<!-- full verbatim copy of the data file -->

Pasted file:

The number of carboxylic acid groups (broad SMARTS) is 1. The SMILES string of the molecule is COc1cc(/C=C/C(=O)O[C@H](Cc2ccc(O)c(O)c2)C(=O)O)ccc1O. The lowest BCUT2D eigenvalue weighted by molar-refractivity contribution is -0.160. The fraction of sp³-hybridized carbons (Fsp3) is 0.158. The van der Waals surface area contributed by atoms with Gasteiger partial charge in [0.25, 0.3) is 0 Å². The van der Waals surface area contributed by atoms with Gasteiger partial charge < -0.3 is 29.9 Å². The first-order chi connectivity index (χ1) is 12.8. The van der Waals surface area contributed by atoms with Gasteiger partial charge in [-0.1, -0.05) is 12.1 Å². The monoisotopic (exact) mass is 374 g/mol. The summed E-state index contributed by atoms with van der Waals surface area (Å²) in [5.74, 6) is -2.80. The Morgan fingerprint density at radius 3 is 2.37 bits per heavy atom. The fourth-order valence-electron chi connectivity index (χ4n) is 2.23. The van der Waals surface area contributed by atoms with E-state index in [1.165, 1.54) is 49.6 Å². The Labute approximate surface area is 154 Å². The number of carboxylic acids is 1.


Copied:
The number of carboxylic acid groups (broad SMARTS) is 1. The SMILES string of the molecule is COc1cc(/C=C/C(=O)O[C@H](Cc2ccc(O)c(O)c2)C(=O)O)ccc1O. The lowest BCUT2D eigenvalue weighted by molar-refractivity contribution is -0.160. The fraction of sp³-hybridized carbons (Fsp3) is 0.158. The van der Waals surface area contributed by atoms with Gasteiger partial charge in [0.25, 0.3) is 0 Å². The van der Waals surface area contributed by atoms with Gasteiger partial charge < -0.3 is 29.9 Å². The first-order chi connectivity index (χ1) is 12.8. The van der Waals surface area contributed by atoms with Gasteiger partial charge in [-0.1, -0.05) is 12.1 Å². The monoisotopic (exact) mass is 374 g/mol. The summed E-state index contributed by atoms with van der Waals surface area (Å²) in [5.74, 6) is -2.80. The Morgan fingerprint density at radius 3 is 2.37 bits per heavy atom. The fourth-order valence-electron chi connectivity index (χ4n) is 2.23. The van der Waals surface area contributed by atoms with E-state index in [1.165, 1.54) is 49.6 Å². The Labute approximate surface area is 154 Å². The number of carboxylic acids is 1.